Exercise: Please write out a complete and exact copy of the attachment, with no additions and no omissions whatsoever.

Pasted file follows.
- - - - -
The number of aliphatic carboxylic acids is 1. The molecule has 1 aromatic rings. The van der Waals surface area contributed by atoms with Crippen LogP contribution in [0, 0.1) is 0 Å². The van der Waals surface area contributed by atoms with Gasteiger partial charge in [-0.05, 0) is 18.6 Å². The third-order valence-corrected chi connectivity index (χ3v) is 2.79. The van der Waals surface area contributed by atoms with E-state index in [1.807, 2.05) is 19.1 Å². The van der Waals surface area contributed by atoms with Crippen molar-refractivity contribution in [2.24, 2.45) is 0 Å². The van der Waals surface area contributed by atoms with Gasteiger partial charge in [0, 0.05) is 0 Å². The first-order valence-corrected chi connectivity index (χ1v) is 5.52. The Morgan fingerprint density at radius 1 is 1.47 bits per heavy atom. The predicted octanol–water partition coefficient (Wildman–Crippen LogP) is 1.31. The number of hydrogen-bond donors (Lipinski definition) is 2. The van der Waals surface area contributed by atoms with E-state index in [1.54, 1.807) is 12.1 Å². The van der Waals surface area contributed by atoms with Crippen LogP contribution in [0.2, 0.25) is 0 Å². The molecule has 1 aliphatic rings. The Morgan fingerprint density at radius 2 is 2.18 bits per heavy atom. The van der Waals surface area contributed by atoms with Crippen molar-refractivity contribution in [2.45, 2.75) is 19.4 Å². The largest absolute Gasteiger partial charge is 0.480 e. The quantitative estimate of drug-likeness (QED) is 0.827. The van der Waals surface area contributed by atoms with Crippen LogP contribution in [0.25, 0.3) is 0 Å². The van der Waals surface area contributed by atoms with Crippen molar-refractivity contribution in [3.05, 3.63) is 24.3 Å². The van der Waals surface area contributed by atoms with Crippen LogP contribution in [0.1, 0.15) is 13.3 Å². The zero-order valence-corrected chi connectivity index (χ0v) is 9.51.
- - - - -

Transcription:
The number of aliphatic carboxylic acids is 1. The molecule has 1 aromatic rings. The van der Waals surface area contributed by atoms with Crippen LogP contribution in [0, 0.1) is 0 Å². The van der Waals surface area contributed by atoms with Gasteiger partial charge in [-0.05, 0) is 18.6 Å². The third-order valence-corrected chi connectivity index (χ3v) is 2.79. The van der Waals surface area contributed by atoms with E-state index in [1.807, 2.05) is 19.1 Å². The van der Waals surface area contributed by atoms with Crippen molar-refractivity contribution in [2.24, 2.45) is 0 Å². The van der Waals surface area contributed by atoms with Gasteiger partial charge in [0, 0.05) is 0 Å². The first-order valence-corrected chi connectivity index (χ1v) is 5.52. The Morgan fingerprint density at radius 1 is 1.47 bits per heavy atom. The predicted octanol–water partition coefficient (Wildman–Crippen LogP) is 1.31. The number of hydrogen-bond donors (Lipinski definition) is 2. The van der Waals surface area contributed by atoms with E-state index in [1.54, 1.807) is 12.1 Å². The van der Waals surface area contributed by atoms with Crippen LogP contribution in [0.2, 0.25) is 0 Å². The molecule has 1 aliphatic rings. The Morgan fingerprint density at radius 2 is 2.18 bits per heavy atom. The van der Waals surface area contributed by atoms with Crippen molar-refractivity contribution in [2.45, 2.75) is 19.4 Å². The largest absolute Gasteiger partial charge is 0.480 e. The quantitative estimate of drug-likeness (QED) is 0.827. The van der Waals surface area contributed by atoms with Crippen LogP contribution in [0.25, 0.3) is 0 Å². The van der Waals surface area contributed by atoms with Crippen molar-refractivity contribution in [3.05, 3.63) is 24.3 Å². The van der Waals surface area contributed by atoms with Crippen LogP contribution in [0.1, 0.15) is 13.3 Å². The zero-order valence-corrected chi connectivity index (χ0v) is 9.51.